It’s just as true for praiseworthy acts.  There are cases in which a person is only able to be a moral hero if they are put in a situation where they can act heroically.  There might be tons of moral heroes who have never been able to act in a heroic way because their life just simply didn’t allow for it…Zimbardo says that [whenever heroic acts happen] and you interview the people and you ask why they did it, they’ll say ‘it just happened’, they’ll talk about it as if they didn’t even have agency, and that doesn’t seem to take away from our judgment of praise in any way.

[The third version of moral luck] is constituitive luck, the luck of how you happen to be built, how you’re wired, what kind of character and personality you happen to have…in my psych course, I talk about the early origins of personality differences.  You can look at the reaction of an infant and you can use various measures, you can scare a baby, dangle a novel toy in their face and they will usually react with some amount of distress.  You can measure how much they cry, how much their body moves, how long it takes for them to calm down after they’ve started crying, and this actually turns out to be predictive of adult levels of adult neuroticism and negative affect.  There are these other great examples of little kids who are given the opportunity to engage in a little task, they can jump off a small little structure onto a pillow and it’s fun but it’s kind of tall and you see these little two year olds who climb up on the ledge and they’re just really trepidatious, and there are some who just jump and they love it.  That seems to be predictive or these personality traits in adulthood, where some people just are less afraid of risk, they’re more prone to approach new things and try new activities…”

[The last type of moral luck is free will]

From Nagel’s Moral Luck:

“If one cannot be responsible for consequences of one’s acts due to factors beyond one’s control or for antecedents of one’s acts that are properties of temperament not subject to one’s will or for the circumstances that pose one’s moral choices, then how can one be responsible even for the stripped down acts of the will itself if they are the products of antecedents or circumstances outside the will’s control.  The area of genuine agency and therefore legitimate moral judgment seems to shrink under this scrutiny to an extentionless point.  Everything seems to result from the combined influence of factors, antecedents, posterior to action, that are not within the agent’s control […]

I believe that, in a sense, the problem has no solution because something in the idea of agency is incompatible with actions being events or people being things…

We are unable to view ourselves simply as portions of the world.  From inside, we have a rough idea of the boundary between what is us and what is not, what we do and what happens to us, what is our personality and what is an accidental handicap.  We apply the same essentially internal conception of the self to others.  About ourselves we feel pride, shame, guilt, remorse, and agent regret.  We do not regard our actions and characters merely as fortunate or unfortunate episodes though they may also be that.  We cannot simply take an external evaluative view of ourselves of what we most essentially are or what we do.  And this remains true even when we have seen that we are not responsible for our own existence or our own nature or the choices we have to make or the circumstances that give our acts the consequences they have.  These acts remain ours and we remain ourselves despite the persuasiveness of the reasons that seem to argue us out of existence.”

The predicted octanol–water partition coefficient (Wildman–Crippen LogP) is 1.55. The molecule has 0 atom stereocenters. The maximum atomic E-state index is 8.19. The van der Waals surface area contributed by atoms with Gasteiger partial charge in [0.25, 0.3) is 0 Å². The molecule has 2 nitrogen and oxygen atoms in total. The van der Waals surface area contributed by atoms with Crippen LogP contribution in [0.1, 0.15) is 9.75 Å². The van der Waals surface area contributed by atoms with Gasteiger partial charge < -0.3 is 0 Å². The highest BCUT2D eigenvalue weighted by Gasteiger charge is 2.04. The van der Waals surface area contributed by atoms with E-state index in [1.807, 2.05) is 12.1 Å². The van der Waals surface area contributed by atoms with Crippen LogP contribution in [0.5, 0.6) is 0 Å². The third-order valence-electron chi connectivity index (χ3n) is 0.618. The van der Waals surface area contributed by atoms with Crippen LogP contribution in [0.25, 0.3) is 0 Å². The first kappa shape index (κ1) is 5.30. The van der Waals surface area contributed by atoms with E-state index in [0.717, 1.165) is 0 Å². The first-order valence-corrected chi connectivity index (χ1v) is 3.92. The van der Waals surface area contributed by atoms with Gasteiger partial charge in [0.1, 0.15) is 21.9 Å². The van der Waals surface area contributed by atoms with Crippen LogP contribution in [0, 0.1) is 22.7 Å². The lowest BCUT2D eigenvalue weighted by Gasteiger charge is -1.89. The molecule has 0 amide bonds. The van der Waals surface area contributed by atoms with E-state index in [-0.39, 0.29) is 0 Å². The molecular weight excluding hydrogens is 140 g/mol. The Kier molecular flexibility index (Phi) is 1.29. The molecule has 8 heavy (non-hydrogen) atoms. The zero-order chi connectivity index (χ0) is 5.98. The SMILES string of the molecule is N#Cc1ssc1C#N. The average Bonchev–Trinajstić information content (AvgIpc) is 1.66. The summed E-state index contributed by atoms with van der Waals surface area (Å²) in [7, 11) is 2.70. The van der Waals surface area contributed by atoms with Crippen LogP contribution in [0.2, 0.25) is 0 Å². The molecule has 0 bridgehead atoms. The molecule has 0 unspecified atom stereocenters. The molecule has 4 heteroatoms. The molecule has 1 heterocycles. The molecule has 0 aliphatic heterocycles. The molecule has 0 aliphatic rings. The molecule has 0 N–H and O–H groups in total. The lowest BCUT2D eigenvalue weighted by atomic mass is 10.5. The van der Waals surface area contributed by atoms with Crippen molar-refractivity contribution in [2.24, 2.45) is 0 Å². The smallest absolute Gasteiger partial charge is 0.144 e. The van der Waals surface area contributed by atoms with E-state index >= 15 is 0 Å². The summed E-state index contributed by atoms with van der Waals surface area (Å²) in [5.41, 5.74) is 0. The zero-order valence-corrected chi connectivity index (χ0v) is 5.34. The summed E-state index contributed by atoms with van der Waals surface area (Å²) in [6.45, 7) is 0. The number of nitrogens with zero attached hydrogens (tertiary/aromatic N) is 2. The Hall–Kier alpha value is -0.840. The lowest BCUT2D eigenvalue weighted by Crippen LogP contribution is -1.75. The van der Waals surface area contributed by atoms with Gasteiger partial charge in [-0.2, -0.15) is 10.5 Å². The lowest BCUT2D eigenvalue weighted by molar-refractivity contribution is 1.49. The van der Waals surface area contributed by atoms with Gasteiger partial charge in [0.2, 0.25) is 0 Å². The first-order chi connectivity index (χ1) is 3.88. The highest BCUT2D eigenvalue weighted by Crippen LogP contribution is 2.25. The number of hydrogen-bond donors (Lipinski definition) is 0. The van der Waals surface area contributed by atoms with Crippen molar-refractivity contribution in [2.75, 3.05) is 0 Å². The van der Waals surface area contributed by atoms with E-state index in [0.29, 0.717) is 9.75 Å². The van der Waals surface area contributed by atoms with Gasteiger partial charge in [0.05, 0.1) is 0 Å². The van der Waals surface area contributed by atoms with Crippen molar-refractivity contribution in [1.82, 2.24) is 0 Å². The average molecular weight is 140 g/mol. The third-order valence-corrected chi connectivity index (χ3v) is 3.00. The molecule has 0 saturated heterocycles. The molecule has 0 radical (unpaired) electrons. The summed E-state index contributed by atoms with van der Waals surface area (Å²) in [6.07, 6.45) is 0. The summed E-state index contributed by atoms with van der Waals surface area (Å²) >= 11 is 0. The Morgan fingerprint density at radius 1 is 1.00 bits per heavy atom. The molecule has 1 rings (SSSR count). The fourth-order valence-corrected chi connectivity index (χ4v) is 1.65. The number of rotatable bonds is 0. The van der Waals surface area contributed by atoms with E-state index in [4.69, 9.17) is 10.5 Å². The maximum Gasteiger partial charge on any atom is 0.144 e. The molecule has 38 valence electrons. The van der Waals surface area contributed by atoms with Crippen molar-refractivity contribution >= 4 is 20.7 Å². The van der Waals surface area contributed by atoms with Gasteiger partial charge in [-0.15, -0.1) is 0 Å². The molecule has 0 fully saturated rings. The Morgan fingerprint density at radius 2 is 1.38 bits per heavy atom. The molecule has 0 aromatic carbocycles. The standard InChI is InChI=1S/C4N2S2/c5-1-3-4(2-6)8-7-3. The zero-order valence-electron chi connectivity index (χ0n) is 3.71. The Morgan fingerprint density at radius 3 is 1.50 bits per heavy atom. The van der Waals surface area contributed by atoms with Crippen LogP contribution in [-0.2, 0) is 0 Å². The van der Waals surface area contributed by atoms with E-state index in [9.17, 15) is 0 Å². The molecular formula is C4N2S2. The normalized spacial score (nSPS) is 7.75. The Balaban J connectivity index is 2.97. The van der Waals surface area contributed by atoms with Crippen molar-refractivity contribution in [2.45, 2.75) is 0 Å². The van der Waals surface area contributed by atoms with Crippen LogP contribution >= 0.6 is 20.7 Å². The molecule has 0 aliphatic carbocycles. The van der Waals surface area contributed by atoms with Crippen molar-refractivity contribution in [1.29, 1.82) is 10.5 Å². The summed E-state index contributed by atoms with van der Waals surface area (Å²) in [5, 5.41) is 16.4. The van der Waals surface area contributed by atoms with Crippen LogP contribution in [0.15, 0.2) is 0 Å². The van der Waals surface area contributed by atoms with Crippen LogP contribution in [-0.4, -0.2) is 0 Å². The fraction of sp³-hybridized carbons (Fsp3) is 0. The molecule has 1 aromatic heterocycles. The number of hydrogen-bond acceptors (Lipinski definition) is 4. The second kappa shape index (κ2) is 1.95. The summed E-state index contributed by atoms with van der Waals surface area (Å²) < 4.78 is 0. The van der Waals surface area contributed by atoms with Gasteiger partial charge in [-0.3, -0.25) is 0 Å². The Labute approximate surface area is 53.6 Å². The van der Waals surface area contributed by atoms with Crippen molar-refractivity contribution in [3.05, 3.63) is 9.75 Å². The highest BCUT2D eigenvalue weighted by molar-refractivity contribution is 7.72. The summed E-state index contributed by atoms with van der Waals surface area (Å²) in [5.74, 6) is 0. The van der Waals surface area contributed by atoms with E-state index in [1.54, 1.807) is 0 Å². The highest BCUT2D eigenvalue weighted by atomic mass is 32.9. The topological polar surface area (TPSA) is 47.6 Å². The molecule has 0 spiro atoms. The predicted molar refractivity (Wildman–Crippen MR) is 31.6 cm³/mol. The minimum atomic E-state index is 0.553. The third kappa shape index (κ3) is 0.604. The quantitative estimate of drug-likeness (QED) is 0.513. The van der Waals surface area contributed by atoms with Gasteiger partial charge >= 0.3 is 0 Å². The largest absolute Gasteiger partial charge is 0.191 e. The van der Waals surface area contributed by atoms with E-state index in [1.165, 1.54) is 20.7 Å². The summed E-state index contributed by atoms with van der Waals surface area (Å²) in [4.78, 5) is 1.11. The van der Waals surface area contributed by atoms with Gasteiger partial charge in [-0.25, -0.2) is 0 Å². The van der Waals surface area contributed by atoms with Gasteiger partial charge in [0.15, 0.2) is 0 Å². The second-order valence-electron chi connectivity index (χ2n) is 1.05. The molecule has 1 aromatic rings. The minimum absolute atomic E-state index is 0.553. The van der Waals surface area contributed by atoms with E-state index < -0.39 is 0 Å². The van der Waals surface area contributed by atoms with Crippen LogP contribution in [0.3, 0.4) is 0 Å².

The Tim Ferriss Show, Ep. #286 (The Man Who Taught Me How to Invest)

Mike Maples, Jr. (Partner at Floodgate)

“My dad also told me ‘don’t have heroes’.  I think what he meant by that is that hero worship is a form of not thinking for yourself.  Because heroes, first of all, a lot of time, they’re kind of a story and you don’t know what they’re really like and what really happened and why they decided to do what they did.  But the other thing is, defining yourself relative to somebody else’s accomplishments or to how somebody else acts, causes you to not spend the time to discover how you can be your best self.  And so, it’s okay to respect the way somebody thinks or it’s okay to respect a talent that somebody has that you can learn from, but that’s different from saying, ‘oh my gosh, Bill Gates is awesome, I want to be like Bill Gates’.  Because Bill Gates is awesome, he’s awesome at being Bill Gates, but you need to be awesome at being you…don’t have that person as a hero.  Figure out what you admire that they do and try to understand that.  But don’t say ‘I want to be like that person’, ever…

Think for yourself, always.  Thinking for yourself doesn’t mean ‘don’t listen’, but it means be willing to have first principles and you are right or wrong not because of how powerful the person is who challenges you; you are right or wrong based on whether the content of your ideas and first principles is right or wrong.  And you should seek out people who challenge your first principles like gold because they’ll make you better.  Ego is about who’s right, truth is about what’s right.  And if you become an authentic truth seeker in life, to me that’s kind of what it means to think for yourself.”